Pollyanna by Eleanor H. Porter

In this work, Porter tells us the story of an eleven-year-old girl. The child lost her mother at an early age, experienced poverty and hardship in life, and then lost her father. As a penniless orphan, she was sent to live with her rich aunt. But the rich, eccentric aunt Polly, who lived alone in a large house, did not welcome her niece. She did not even go to the station to meet her. Instead, she sent a maid, Nancy, so that the little girl mistaken her maid for her aunt.

The little girl cried after knowing this, but she immediately found a reason to be happy and turned tears into laughter. Pollyanna had told many, many people in this town about her theory of happiness, and she thought she was playing a happy game. The child’s happy theory and happy games keep divorcing people from getting divorced, make eccentric Pendleton adopt the orphan Jimmy, make the priest change his foolish ideas, and make the town and the world have an amazing change.

As she lay in her hospital bed after the accident, visitors came in droves. This child loves life and everything beautiful. From her father, a pastor, she learned to see life with a unique eye. The secret to happiness is always to explore and find the love and beauty in life and to pass it on to everyone around her. She had told many people in the town of her happy games, which had brought great changes to the indifferent Aunt Polly, Nancy, Mr. Pendleton, Dr. Chilton, and so on, and had brought about amazing changes in the town.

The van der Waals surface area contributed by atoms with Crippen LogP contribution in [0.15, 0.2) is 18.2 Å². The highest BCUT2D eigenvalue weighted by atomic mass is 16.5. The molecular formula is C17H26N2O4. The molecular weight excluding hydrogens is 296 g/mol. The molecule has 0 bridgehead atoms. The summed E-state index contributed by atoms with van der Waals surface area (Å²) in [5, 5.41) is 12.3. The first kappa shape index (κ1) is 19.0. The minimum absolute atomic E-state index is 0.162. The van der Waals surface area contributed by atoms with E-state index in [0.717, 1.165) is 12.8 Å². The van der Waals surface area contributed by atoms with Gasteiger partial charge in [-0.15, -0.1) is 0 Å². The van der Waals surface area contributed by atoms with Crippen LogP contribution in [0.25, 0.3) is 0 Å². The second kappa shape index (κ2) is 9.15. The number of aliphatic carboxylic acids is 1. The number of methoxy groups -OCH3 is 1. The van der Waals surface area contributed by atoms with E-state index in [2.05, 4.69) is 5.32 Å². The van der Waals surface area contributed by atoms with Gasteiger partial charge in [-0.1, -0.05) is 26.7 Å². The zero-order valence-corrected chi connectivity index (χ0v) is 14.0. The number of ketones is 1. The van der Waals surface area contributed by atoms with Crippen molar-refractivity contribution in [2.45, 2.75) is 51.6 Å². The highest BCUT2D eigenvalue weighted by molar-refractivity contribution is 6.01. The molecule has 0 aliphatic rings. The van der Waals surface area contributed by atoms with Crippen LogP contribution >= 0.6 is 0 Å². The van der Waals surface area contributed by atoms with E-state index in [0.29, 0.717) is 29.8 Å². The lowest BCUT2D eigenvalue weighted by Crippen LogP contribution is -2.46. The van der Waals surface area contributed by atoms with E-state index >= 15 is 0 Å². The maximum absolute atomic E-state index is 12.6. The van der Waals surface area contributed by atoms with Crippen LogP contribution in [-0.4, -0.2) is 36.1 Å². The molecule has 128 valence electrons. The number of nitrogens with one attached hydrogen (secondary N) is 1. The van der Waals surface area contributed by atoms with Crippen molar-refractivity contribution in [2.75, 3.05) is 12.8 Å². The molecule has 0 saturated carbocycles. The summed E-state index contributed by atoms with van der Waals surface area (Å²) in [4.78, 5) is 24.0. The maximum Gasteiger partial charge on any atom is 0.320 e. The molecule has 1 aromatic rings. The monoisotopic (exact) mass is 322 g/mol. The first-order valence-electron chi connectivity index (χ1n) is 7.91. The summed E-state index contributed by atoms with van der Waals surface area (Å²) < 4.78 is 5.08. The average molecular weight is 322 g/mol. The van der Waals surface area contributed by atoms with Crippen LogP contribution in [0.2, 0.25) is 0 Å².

This work is very different from other works of children’s literature. While Pollyanna is physically and mentally healthy and full of life, the adults around her are sickly and twisted. Like the silver lining on the cloud, in this little girl looking for happiness and beauty, those self-righteous adults are just wasting their lives in a dark world. They have forgotten the essence and meaning of life, so they often create a trap for themselves, which seems ridiculous, even hypocritical.

This little girl, adept at finding joy in misfortune, epitomized the modern American spirit of believing, no matter what the circumstances, that everything would be all right. This optimism may seem naive and blind. But when we read this work carefully, when we see the changes of those who were deeply influenced by Pollyanna, we may realize that it is precisely because life is full of hardship and pain that people need to maintain a happy attitude to meet the unavoidable suffering in life. Never complain about the hard things in life, but learn to face them with tolerance, because as Pollyanna said — if you are willing to look for the good things in life, you will find them.

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